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MOVIE REVIEW:Renaissance Man
Penny Marshall supplies yet another average movie in a filmography
strewn with them (Big being the exception) but it's certainly far from
the worst thing you could watch, even if it is a little overlong.
Danny DeVito plays the failed ad exec (and failed husband, failing
father . . . . general failure) who is eventually given a new job after
some time claiming unemployment benefits. The snag is that his new job
is on a military base, educating young soldiers who are lacking in some
areas of basic comprehension (who call themselves the "double Ds"
meaning dumb as dogs*-**). As he struggles to find a way to connect
with them and actually teach them he also tries to sort his own life
out, which includes lining up a new job. Of course, we all know that
what he really needs to do is concentrate on his job in hand and also
learn from the kids as much as they learn from him. Oh yes.
So far so Dead Poet's Society/Dangerous Minds and the film never strays
too far from that template. It's all about learning from each other,
appreciating the differences as much as the similarities and . . .
Hamlet. DeVito is good in the lead role, providing his usual mix of
seriousness and smart-ass sass. The kids are all okay too (to pick a
few examples, Lillo Brancato is as great as ever, Wahlberg does fine
and the lovely Stacey Dash is lovely once again) but their characters
are all typical archetypes such as the trailer-trash boy, the girl
escaping her troubled youth, the smartmouth, the . . . . narcoleptic,
etc. Thankfully, things are picked up by the adult characters on
screen. The ever-watchable James Remar is eminently watchable once
again and just superb while Gregory Hines plays a decent hardass who
really has the best interests of his kids at heart.
There ARE a few decent twists in here that you might not expect but,
overall, it's business as usual for this type of movie and you're not
going to see anything you haven't seen before. Comfort food for the
masses, which can be quite bland at times if you're trying to please
See this if you like: Dead Poet's Society, Dangerous Minds, Danny
*** This review may contain spoilers ***
Movies with story about one teacher/one messenger are so many. I think
it got no certain time to flourish or to be a common fashion. As the
cinematic and the TV movies have to deal with the matter of
one-loyal-messenger-whom-sent-to-rectify- young-underachievers quite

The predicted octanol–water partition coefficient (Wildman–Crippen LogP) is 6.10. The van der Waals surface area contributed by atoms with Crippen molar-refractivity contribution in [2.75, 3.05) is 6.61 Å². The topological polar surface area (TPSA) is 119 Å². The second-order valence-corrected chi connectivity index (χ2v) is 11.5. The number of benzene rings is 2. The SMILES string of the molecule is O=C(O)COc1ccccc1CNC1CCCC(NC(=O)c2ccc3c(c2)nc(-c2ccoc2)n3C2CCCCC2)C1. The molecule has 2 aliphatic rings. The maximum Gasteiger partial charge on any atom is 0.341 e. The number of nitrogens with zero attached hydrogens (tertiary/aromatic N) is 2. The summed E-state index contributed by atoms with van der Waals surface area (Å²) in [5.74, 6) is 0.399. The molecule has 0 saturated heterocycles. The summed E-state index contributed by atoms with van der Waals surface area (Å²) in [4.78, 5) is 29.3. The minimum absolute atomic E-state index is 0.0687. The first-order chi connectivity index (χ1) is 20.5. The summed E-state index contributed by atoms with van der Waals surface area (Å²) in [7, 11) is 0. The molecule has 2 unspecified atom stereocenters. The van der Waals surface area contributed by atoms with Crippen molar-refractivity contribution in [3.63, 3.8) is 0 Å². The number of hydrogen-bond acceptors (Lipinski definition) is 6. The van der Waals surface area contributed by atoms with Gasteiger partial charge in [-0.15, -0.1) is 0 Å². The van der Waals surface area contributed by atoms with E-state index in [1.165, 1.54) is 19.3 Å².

yearly, maybe because it's a forever catchy touching subject, maybe
because education still an exploding case in the USA, or maybe for both
In a school, a playground, or in the army, the story is all one. And
the great thing about it is not that it works every time but that it
has a messenger who's teaching and studying at the same time, to change
and be changed also.
Here..(DeVito) at his best, it's a nice polished atmosphere, tranquil
rhythm, smooth photography, and great soundtrack that summarized the
personality of the movie as a very simple sweet one. However it doesn't
utilize a lot of what it brings up, or characters it presents.
The drama wasn't hot whereas the alterations have been perfected so
easily, for instance : (Gregory Sporleder) as Pvt. Melvin, a unique
invalid character that beats his family problems and frustrations by
sleeping, became suddenly one smart student at the end who understands
Shakespeare brilliantly !
You'd find a misused character and I mean for sure (Gregory Hines)'s, I
didn't just grasp what was the need of his character Sergeant Cass ?!,
simply he could be a part of the duel as the one who, one way or
another, hampers the mission of the hero, or maybe the one who
represents the violent side of the military whom excessively may be
unable to see the meaning of this mission in the first place. Actually
the final result was that yet in so idiot way !, (Hines) was totally
wasted in scenes where he looked so kind and supporting at the physical
drills !. So when (Hines) listens to the Shakespearean monologue to
turn into more soft person, more estimator for (DeVito)'s efforts you
have to ask yourself what he was turning from basically ! And to tell
you the truth according to all what we saw till this moment, (DeVito)
was the one who needs to show more respect to (Hines), he was the wrong